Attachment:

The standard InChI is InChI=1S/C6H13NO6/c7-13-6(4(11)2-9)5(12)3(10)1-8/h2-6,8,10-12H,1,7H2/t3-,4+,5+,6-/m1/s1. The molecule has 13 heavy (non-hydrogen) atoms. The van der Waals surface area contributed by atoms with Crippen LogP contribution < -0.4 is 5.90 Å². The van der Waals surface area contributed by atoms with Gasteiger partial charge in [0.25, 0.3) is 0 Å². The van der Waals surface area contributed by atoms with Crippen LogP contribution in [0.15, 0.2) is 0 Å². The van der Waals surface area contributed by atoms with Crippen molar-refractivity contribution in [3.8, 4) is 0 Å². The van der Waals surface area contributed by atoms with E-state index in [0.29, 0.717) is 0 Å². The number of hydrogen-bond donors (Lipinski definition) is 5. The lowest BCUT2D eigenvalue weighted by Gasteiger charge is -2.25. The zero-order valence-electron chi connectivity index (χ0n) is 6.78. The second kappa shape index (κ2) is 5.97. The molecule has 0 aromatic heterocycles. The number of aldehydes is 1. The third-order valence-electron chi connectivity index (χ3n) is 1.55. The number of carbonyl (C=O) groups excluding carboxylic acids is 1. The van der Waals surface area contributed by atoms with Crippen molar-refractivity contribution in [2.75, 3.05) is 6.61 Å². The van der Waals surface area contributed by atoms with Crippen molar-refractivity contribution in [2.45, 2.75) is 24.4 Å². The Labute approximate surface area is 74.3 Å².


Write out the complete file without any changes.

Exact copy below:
The standard InChI is InChI=1S/C6H13NO6/c7-13-6(4(11)2-9)5(12)3(10)1-8/h2-6,8,10-12H,1,7H2/t3-,4+,5+,6-/m1/s1. The molecule has 13 heavy (non-hydrogen) atoms. The van der Waals surface area contributed by atoms with Crippen LogP contribution < -0.4 is 5.90 Å². The van der Waals surface area contributed by atoms with Gasteiger partial charge in [0.25, 0.3) is 0 Å². The van der Waals surface area contributed by atoms with Crippen LogP contribution in [0.15, 0.2) is 0 Å². The van der Waals surface area contributed by atoms with Crippen molar-refractivity contribution in [3.8, 4) is 0 Å². The van der Waals surface area contributed by atoms with E-state index in [0.29, 0.717) is 0 Å². The number of hydrogen-bond donors (Lipinski definition) is 5. The lowest BCUT2D eigenvalue weighted by Gasteiger charge is -2.25. The zero-order valence-electron chi connectivity index (χ0n) is 6.78. The second kappa shape index (κ2) is 5.97. The molecule has 0 aromatic heterocycles. The number of aldehydes is 1. The third-order valence-electron chi connectivity index (χ3n) is 1.55. The number of carbonyl (C=O) groups excluding carboxylic acids is 1. The van der Waals surface area contributed by atoms with Crippen molar-refractivity contribution in [2.75, 3.05) is 6.61 Å². The van der Waals surface area contributed by atoms with Crippen molar-refractivity contribution in [2.45, 2.75) is 24.4 Å². The Labute approximate surface area is 74.3 Å².